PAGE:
He referred to the $8 million AIDS Arms is raising for a second clinic.

“Eight million dollars can prevent a lot of HIV cases too,” he said.

He said he isn’t criticizing the work of AIDS Arms, but is questioning the county’s and state’s commitment to promoting awareness and preventing the disease.

The South Dallas AIDS Walk will be held on Saturday, March 19. The Anthony Chisolm AIDS Foundation that scheduled the walk planned a town hall meeting the night before at Cornerstone Baptist Church. Phill Wilson is the featured speaker.

Wilson founded the Black AIDS Institute in 1999. Before that he co-chaired the Los Angeles County HIV Health Commission and was director of policy and planning at AIDS Project Los Angeles.

Wilson.Phill
Phill Wilson

After Wilson speaks, Dallas’ new first lady, State Rep. Barbara Mallory-Carroway, will moderate a panel discussion about the Dallas Taking Control initiative.

Among the panelists will be Dallas County Health Director Zachary Thompson. From the Texas Department of State Health Services, the director and the manager of the TB, HIV and STD division, Felipe Rocha and Dr. Ann Robbins, will appear along with Kevin Jones, a behavioral scientist with the Centers for Disease Control.

A study issued by the CDC last year found that gay black men in Dallas had among the highest rates of HIV in the country. Myers called the statistics a disaster and his organization requested a state of emergency in Dallas.

While the state of emergency was denied, Myers said that the panel is a result. He said this is the first time county and state health officials have come together specifically to address the black gay community in Dallas.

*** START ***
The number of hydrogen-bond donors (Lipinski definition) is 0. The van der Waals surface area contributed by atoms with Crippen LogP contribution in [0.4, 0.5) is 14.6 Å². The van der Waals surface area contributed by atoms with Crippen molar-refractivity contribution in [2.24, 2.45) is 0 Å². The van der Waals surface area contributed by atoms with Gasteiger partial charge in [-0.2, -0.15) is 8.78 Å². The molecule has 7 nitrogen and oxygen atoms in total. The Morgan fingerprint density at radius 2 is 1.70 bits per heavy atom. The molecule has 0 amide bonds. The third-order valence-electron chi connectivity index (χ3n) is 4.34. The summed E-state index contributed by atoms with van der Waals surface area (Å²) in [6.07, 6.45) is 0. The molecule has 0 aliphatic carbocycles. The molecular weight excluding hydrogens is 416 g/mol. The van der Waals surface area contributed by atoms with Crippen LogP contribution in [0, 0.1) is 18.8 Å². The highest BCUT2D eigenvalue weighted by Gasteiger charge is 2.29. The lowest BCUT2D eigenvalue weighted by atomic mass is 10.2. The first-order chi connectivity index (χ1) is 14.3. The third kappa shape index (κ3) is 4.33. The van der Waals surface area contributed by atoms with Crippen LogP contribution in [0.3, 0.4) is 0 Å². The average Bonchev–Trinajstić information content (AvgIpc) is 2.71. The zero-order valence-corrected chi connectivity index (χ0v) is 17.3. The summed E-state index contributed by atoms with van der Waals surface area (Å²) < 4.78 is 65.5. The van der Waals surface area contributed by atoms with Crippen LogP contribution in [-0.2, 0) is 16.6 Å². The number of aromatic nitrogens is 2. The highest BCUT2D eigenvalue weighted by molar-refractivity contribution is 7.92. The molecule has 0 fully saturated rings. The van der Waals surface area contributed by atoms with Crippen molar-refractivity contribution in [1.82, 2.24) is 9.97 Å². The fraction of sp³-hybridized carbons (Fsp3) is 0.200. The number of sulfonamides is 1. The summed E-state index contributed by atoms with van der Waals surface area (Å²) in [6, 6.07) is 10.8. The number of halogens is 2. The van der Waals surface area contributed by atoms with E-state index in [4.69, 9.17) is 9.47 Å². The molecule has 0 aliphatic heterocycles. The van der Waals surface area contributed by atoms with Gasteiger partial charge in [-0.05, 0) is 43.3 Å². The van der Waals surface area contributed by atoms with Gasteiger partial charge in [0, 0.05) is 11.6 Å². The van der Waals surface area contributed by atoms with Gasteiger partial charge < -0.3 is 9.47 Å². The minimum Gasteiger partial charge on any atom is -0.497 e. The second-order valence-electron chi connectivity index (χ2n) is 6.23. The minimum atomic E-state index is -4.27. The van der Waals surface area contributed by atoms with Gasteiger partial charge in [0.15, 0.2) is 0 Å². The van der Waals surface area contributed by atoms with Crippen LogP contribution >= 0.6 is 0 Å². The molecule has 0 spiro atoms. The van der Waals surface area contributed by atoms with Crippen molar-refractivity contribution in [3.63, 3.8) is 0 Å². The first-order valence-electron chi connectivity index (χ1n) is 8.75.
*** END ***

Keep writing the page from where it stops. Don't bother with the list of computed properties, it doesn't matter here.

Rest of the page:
Myers said that his organization continues to grow and is receiving more recognition for its work.

Abounding Prosperity operates Prosperity House in South Dallas as a temporary housing providing low-cost transitional housing.

Myers said his agency is looking to expand to provide free temporary housing for at-risk gay black youth aged 17 or older.

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First South Dallas AIDS Walk steps off on March 19

The Anthony Chisom AIDS Foundation will hold the first South Dallas AIDS Walk on Saturday, March 19.

The 5K walk begins and ends at the South Dallas Cultural Center on Fitzhugh Avenue near Fair Park. Registration begins at 8 a.m. and the walk at 10 a.m.

“The goal is to inspire, galvanize and rally South Dallas,” the foundation’s executive director, Auntjuan Wiley, said.

He said the dollar goal is $100,000.

“We still need sponsors, vendors, volunteers, walkers and teams,” Wiley said.

At the end of the walk, he said there will be entertainment and children’s activities.

Wiley said the foundation, which began in 2008, provides financial assistance for people with HIV. They help with rent, utility bills, insurance payments and access to medication. Transportation vouchers help clients get to their medical appointments.

For more information, please call Auntjuan Wiley at (214) 455-7316. You may also visit SouthDallasAIDSWalk.org.

The agency also provides HIV and syphilis testing, counseling and referral services. Myers said his group is not a nine-to-five office-hours, HIV testing organization.

“Our goal is to serve the most at-risk people,” he said. “We do it at times convenient to our clientele.”

That includes sending staff to clients’ homes when necessary, Myers said.

Abounding Prosperity also runs substance abuse meetings for men dealing with alcohol and drug problems.

This year, Black Tie Dinner approached the group about applying to become a beneficiary. Myers said the  agency completed and submitted its application and he is waiting to see if Abounding Prosperity is accepted as a beneficiary.

Myers said he appreciated the outreach by Black Tie and added that it confirmed that the work his organization is doing within the black gay community is being recognized beyond the South Dallas community as well.

This article appeared in the Dallas Voice print edition March 11, 2011.

—  Kevin Thomas